Like a good parent, Our God knows how to keep it simple. Only 3 things on God’s list of “to dos” for me today.
I can remember that.
- Do justice.
- Love mercy.
- Walk humbly with God.
I can focus on that.
He has told you, O man, what is good; and what does the Lord require of you but to do justice, and to love kindness, and to walk humbly with your God?
ESV (Wheaton, IL: Crossway Bibles, 2016), Micah 6:8
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In the New Testament, Yeshua [Jesus] extends the Torah even further in terms of justice. He states, “Do not think I came to abolish the Law or the Prophets [i.e., the commands of God]; I did not come to abolish but to fulfill” (Matt 5:17 NASB). The fulfillment of the law and the prophets may be interpreted as Jesus’ authority to administer divine justice.
Jesus continually contrasts strict, external adherence to the law with an inner spirit of justice. Although it is just for a murderer to be put to death, Jesus says that anger is just as bad as murder. Likewise, a true spirit of generosity is not boastfully giving the minimum amount, but rather secretly giving whatever, one is able to give.
Jesus equates justice with generosity to the poor through the parable of the Good Samaritan. Jesus also says that it is difficult for wealthy people to enter the kingdom of heaven.
We cannot begin to understand God’s justice unless we first understand sin. Sin is lawlessness and iniquity. It embodies everything contrary to God’s holy nature and is offensive to Him. Thus, sin is a crime against God, and justice demands a penalty of death and separation from Him for it. But God sent His Son, Jesus the Messiah, to earth to pay that penalty for us and made salvation available to all who believe in His name.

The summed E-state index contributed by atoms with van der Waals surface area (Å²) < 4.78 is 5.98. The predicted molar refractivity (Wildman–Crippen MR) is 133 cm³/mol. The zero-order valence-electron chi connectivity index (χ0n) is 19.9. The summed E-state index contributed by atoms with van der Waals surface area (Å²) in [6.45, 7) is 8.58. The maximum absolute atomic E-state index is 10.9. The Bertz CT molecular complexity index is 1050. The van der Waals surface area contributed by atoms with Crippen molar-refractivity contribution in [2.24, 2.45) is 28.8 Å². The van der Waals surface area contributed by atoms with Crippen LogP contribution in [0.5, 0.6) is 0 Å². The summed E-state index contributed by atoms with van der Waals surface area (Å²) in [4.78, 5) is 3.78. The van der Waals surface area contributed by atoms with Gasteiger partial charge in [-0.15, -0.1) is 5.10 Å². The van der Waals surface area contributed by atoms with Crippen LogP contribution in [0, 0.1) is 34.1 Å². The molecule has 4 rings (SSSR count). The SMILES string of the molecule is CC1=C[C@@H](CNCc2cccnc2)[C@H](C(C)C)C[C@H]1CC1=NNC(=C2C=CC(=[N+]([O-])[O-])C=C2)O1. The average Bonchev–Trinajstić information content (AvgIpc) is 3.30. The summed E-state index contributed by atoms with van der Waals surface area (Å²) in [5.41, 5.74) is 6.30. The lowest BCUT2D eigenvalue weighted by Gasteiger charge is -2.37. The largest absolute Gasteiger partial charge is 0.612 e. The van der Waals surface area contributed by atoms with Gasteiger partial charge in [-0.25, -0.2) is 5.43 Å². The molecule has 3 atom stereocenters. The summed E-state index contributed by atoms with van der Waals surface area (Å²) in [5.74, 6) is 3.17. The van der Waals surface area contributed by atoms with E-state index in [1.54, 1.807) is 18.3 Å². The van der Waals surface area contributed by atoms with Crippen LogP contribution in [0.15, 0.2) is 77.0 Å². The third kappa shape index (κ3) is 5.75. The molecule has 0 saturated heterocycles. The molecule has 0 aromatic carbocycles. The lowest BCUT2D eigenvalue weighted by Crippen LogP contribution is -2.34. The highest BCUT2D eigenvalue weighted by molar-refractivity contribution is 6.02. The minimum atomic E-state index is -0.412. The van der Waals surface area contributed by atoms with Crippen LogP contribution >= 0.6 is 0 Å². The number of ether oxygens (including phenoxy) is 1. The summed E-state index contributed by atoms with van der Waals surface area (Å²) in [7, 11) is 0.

Good News: Jesus has delivered us and saved us. While we deserve justice, we find mercy in His love when we repent.
The prophet Micah reminds us that, despite God’s zero-tolerance toward our sin, He is also ready and waiting to forgive and restore those who repent. Even in the midst of strong warnings to Judah, Micah includes the hope that God will relent on the promised judgment if they will turn from evil. He ends his book with this thought: “He will again have compassion on us; He will vanquish our iniquities. You will cast out all our sins into the depths of the sea” (Micah 7:19).
Bonus Content: Check out this supplemental content about “Is God’s Justice Impartial?”. It adds context to this article. If you like it, please consider subscribing to the channel on YouTube.
Frank Hubeny said:
Micah 6:8 keeps coming to mind.
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So true: “We cannot begin to understand God’s justice unless we first understand sin.” How we need to explain the sinfulness of sins
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